This is something that has been eating me for the last few years. I figure now is as good as a time as any to address it and knock this monster out! I guess that might be overstating it a bit but none the less, here is my issue with calendars on church or ministry websites.
I love the natural ways churches do events. Many events in a church are unique, small, and very personalized but each one is used to help promote the gospel. Whether that is through generating good relationships or creative ways of expressing the Gospel Message, each event should be promoted online. Looking at this from an online marketing perspective: you couldn’t have a better situation. The search engines love unique and valuable content. Something someone is attracted to visually and emotionally and can take action on.
The way I see it.
The best way to think about internet marketing (if you are really spiritual you can change “internet marketing” to telling other about Jesus online) is by considering the search engine’s value system. When a search engine like Google or Bing generates a SERP (search engine result page) it is giving credit to those result pages as valuable to the user who was searching. That is 1 point for the SE (search engine). When that user clicks over to the page that is 1 more point for the SE. If for some reason that person clicks right back to the SERP (it’s called a “bounce” in SEO terminology) it is usually a signal that the page that the SE showed the user wasn’t right and the user wants another page. That is usually minus 1 point for the SE. Let’s say however that a user clicks over to the page that the SE served up to them. It just happens to be your events page. Yay! “And they all rejoiced”. But…what next? Where is the value now? Is the SE done? I think not.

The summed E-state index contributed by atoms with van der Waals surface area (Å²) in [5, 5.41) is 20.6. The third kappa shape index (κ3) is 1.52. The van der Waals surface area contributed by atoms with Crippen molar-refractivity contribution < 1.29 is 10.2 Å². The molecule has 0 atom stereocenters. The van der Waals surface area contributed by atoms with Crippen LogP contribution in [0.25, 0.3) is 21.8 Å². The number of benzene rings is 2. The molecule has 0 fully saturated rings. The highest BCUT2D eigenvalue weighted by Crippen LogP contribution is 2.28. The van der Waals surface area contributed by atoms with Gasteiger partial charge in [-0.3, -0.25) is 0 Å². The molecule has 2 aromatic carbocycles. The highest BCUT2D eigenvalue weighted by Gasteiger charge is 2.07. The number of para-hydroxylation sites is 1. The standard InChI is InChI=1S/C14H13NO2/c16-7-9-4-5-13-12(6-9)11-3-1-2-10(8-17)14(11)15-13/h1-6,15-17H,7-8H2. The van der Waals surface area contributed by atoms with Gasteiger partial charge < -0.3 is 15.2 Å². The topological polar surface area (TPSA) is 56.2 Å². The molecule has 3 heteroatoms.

The SE has scanned that page and see if there is anything else for that user to do, such as share the link, register for the event, add a comment, etc.. Some type of interaction that will draw the user in that much more to the content that the SE just served up to that user.
I know this may be a bit confusing but bare with me.
So my issue with calendars is based on that user interaction we just spoke about. Where is it on the calendar you serve up to your visitors on your site? Can they follow a link to a page with more information? Can they register for the event or share it with someone else? Most of the time we generate a Google Calender, embed it on our site and update it once with the services we have.
It’s unfortunate since the average church usually has a big event event every quarter and lesser events every month. Why not take advantage of the incredible value you could add to your online ministry and add a page on your site that includes all the information? In WordPress this is pretty easy, create an “events” category, include a link in your main navigation and add a “recent posts” widget for that category to your sidebar or footer widget areas.
This solution would allow someone to easily share because it is an individual page not a check on a calendar. If you add some social sharing buttons, things get a whole lot better. Add a few images, maybe a registration for for event volunteers and BAM! you have yourself a beautiful event page that looks like an amusement park online. Even include a comment section so that after (or before) the event your members can leave some comments about how awesome it was. Maybe a few thank you notes would show up for the cooks or event organizers.
Something like this:
Here is a good example of an event page on Miles Road Baptist’s website.
I believe calendars are a lazy man’s way of doing web ministry. It’s ineffective and unproductive. Instead, take a little time and add incredible value to your online ministry.
What about you? Have you seen any ministries using a calendar effectively? Any advice on how to generate a good looking organized event list?